Austrian Cardinal: Gay Man Can Stay on Parish Council

April 3, 2012

There’s a saying that “good things come in small packages.”  That may explain why the good news in a recent Associated Press story was so brief.  Printed in the Washington Post, the entire story follows:

Florian Stangl

VIENNA — Austria’s cardinal has overruled one of his priests and is allowing a gay Catholic to serve on a parish council.

Florian Stangl lives in a registered domestic partnership. The 26-year-old was overwhelmingly elected to the council recently, but it was overruled by the priest — a decision initially backed by the archdiocese.

Such councils include lay people and discuss local church and parish affairs.

Cardinal Christoph Schoenborn changed his mind over the weekend after hosting Stangl and his partner for lunch, declaring Stangl to be “at the right place.” Despite his close ties to his one-time professor, Pope Benedict XVI, Schoenborn has voiced an open mind to such taboo issues as priestly celibacy.

Church teaching holds that homosexual acts are “intrinsically disordered,” but that gays should be treated with dignity and respect.

Commonweal magazine blogger David Gibson, a top observer and writer on Catholicism, includes a translation of part of the Cardinal’s statement on the matter (emphases are mine, explained below) in his blog post on this news:

Cardinal Christoph Schoenborn

“I thank the many candidates for the parish council elections. By their candidacy they showed their concern for the Church and the Faith. Thus they witness to the vitality of the Church. In their diversity they reflect the diversity of the life and faith journeys of today. Thus there are many parish councilors whose lifestyle  does not in every way conform to the ideals of the Church. In view of the life-witness that each of them gives taken as a whole, and their commitment to the attempt to live a life of faith, the Church rejoices in their efforts. She does not thereby call the validity of her ideals into question.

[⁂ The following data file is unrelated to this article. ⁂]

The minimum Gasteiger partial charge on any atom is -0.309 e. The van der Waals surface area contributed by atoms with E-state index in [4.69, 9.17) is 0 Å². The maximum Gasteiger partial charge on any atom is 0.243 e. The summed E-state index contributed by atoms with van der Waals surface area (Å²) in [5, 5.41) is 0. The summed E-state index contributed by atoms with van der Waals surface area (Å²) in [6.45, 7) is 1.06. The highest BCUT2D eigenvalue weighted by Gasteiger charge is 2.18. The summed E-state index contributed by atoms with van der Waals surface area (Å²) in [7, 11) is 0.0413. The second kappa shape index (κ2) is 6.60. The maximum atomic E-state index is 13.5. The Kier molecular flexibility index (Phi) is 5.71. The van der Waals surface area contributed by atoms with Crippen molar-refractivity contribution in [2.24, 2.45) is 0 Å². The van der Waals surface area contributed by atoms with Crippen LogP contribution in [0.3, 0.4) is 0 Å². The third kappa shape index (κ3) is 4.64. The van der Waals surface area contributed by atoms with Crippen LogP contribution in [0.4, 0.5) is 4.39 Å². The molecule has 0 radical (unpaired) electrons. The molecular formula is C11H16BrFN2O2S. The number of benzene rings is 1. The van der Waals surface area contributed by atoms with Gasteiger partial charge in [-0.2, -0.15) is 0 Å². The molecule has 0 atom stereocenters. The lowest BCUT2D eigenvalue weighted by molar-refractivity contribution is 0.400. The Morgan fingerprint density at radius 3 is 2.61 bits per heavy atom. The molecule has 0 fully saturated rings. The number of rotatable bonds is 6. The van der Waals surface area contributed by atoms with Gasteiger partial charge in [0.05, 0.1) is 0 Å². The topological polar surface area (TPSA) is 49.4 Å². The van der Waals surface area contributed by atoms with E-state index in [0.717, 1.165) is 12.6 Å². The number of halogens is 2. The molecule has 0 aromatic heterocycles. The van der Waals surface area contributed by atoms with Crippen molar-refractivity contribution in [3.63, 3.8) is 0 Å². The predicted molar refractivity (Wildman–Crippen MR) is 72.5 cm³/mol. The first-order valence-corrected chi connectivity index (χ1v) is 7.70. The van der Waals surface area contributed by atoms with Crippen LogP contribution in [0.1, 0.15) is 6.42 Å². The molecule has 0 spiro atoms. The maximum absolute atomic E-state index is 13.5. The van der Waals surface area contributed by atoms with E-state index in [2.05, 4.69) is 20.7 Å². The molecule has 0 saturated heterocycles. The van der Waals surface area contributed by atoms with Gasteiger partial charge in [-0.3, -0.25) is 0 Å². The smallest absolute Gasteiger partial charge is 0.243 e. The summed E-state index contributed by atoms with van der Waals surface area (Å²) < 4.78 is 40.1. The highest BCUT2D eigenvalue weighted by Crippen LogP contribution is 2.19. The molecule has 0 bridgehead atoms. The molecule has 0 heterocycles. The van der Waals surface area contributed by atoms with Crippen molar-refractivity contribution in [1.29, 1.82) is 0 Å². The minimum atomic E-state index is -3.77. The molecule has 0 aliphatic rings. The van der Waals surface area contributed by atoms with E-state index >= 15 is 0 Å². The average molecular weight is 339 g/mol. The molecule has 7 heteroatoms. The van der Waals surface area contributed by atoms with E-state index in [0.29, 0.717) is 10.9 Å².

“In the small community of Stützenhofen, which I hold in great esteem, there is lively participation in Church life even in the younger generation. A sign of this is the high turnout the parish council elections. The formal errors which have come to light in that election do not call the results of the election itself (in which the youngest candidate, Florian Stangl, received the most votes) into question.

I was able to have a personal conversation with Herr Stangl, and was deeply impressed by his faithful disposition, his humility, and the way in which he lives his commitment to service. I can therefore understand why the inhabitants of Stützenhofen voted so decidedly for his participation in the parish council.” [Stangl received the most votes in the election.]

(The entire statement is available in German on the Vienna Archdiocese’s website.)

Schonborn’s statement reveals two important points which New Ways Ministry and many Catholic advocates for LGBT people have been saying for many years.  In the first paragraph above, he notes that no one in the church follows all of the church’s principles, and that it is their total life commitment, not their adherence to litmus tests, which qualify them for church leadership.  He is saying that he will not treat LGBT people any differently than anyone else.

In the third paragraph above, he explains that the met with and listened to the experience of the gay man in question.  By taking this time to meet and listen to a gay man’s experience, the Cardinal is a model for all church leaders.  Personal encounter was the way of Jesus and should be the way of Catholic leaders. It is the best way to break stereotyping and prejudices that may exist in one’s mind.

–Francis DeBernardo, New Ways Ministry


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